Configuration Backup and Change Tracking in Nectus

This post will cover the configuration backup and change tracking features available in Nectus.
Nectus provides the ability to back up the configuration of the devices discovered, on a scheduled basis and manually.
Nectus comes with some default settings regarding the configuration backup and for others administrator input is required.
This is the configuration backup settings menu:

Multiple tabs on the menu allows you to specify some parameters like what to be backed up and for how long to keep a configuration backup:

Or how often and when the automatic backup should happen:

The next two tabs are for telnet protocol configuration:

And ssh protocol configuration:

The remaining two tabs allows the administrator to use custom specific scripts for backup (in case you would like to perform partial backup for instance).
Nectus must connect to the device using a valid username/password combination on that device.
If the username/password exist on the device, then it must be fed to Nectus.
This is where you set this up:

And these are the input values required

Once this is done, you can backup configuration per device, per group of devices (vendor, platform, model) or for all devices.
This is how you can backup a group of devices, which in this case is the same as all the devices are backed up (this is because there are only Cisco devices in the topology):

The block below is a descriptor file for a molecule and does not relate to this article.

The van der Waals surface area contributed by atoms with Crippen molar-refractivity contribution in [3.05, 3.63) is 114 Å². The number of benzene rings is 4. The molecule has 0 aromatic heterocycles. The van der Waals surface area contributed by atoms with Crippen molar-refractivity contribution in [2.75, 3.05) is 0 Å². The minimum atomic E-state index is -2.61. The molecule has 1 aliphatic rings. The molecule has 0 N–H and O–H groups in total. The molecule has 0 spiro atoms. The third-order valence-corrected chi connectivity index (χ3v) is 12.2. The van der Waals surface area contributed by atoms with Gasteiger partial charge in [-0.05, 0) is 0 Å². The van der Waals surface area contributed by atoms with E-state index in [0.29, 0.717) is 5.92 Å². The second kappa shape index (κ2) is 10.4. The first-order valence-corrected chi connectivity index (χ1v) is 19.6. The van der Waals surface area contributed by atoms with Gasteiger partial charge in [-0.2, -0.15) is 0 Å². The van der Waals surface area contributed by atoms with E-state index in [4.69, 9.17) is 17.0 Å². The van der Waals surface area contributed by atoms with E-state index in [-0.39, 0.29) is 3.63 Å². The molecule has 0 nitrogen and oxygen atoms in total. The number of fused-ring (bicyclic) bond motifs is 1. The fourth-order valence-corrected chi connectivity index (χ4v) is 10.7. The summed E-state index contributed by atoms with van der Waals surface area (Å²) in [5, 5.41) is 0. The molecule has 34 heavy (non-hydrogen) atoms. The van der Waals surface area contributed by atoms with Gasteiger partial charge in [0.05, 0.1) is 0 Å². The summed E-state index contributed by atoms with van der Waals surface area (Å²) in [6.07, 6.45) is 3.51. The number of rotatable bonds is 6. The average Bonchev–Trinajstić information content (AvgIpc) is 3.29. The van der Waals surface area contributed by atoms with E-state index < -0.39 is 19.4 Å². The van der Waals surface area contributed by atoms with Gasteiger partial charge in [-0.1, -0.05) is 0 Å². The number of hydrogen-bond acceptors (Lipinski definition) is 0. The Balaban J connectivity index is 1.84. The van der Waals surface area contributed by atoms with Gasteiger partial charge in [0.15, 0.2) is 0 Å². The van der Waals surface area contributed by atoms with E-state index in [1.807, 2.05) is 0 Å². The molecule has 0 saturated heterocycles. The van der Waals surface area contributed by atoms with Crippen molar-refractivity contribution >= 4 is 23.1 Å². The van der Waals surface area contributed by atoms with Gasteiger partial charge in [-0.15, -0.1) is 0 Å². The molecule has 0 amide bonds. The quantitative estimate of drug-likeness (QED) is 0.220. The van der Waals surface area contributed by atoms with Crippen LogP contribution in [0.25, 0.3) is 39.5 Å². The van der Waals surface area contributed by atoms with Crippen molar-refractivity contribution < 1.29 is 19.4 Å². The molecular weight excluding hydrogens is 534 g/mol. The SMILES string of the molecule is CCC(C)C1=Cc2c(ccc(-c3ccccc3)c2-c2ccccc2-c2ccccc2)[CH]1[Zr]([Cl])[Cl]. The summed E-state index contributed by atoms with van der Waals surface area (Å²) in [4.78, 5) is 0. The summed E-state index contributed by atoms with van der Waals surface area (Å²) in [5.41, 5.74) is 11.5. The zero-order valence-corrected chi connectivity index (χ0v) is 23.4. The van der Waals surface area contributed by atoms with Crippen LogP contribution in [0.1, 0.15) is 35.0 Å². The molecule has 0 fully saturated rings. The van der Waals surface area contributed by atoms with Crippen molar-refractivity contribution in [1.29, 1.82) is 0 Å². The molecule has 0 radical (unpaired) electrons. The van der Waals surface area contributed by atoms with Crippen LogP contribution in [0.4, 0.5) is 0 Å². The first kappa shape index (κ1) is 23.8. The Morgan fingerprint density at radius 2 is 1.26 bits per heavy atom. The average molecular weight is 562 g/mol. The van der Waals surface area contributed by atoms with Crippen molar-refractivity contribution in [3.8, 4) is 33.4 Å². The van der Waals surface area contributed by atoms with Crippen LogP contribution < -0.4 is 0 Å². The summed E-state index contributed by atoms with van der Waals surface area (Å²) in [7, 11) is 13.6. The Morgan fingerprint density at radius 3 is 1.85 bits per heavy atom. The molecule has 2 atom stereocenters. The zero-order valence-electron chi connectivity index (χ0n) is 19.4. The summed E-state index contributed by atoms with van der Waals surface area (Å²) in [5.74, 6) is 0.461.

From the inventory menu, you can see the successful backups and the failed backups.
If the backup failed, then you would see like this:

You can see the reason it failed, which in this is because Nectus could not establish a telnet or SSH connection to the device:

If the backup is successful, the device configuration should show up:

Clicking on any of the files, you will see the configuration of the device at the time configuration backup was triggered:

Each device context menu has a configuration backup section where you can perform various actions:

You can backup the configuration, view the running configuration:

Or you can view the archive of all the device backups:

Further on, you can compare two backup files to see what has changed.
They do not need to be consecutive backups. Here, “auto-cost reference-bandwidth” was configured on the device:

Another useful feature is the tracking change feature which shows the changes between two consecutive backups.
You select the newer backup and Nectus will show what has changed since the previous backup was taken:

In case there are backups that were taken before Nectus was deployed and you would like to see what are the changes between those configurations and the ones taken by Nectus,
you have the possibility to compare the Nectus backups with the external files. You can even compare two external configuration backups with the help of Nectus.
Another useful feature that is related to configuration backup, is the report that tracks the devices whose configuration was not saved after the last change.

You can trigger this report like this:

You can specify if you want to send the report to an email address and if you also want to keep this report for auditing purposes:

And the report looks like this:

Keep in mind that the time you see in the report is the uptime of the router. For instance, in the above example,
the device configuration was saved last time when the router had an uptime of 1h47m
and the last configuration change was done when the router had an uptime of 1h50m.
And this would pretty much all about configuration backup and change tracking in Nectus and how it can help you to save your configurations and see
what has changes from one backup to the next one or any other backup.

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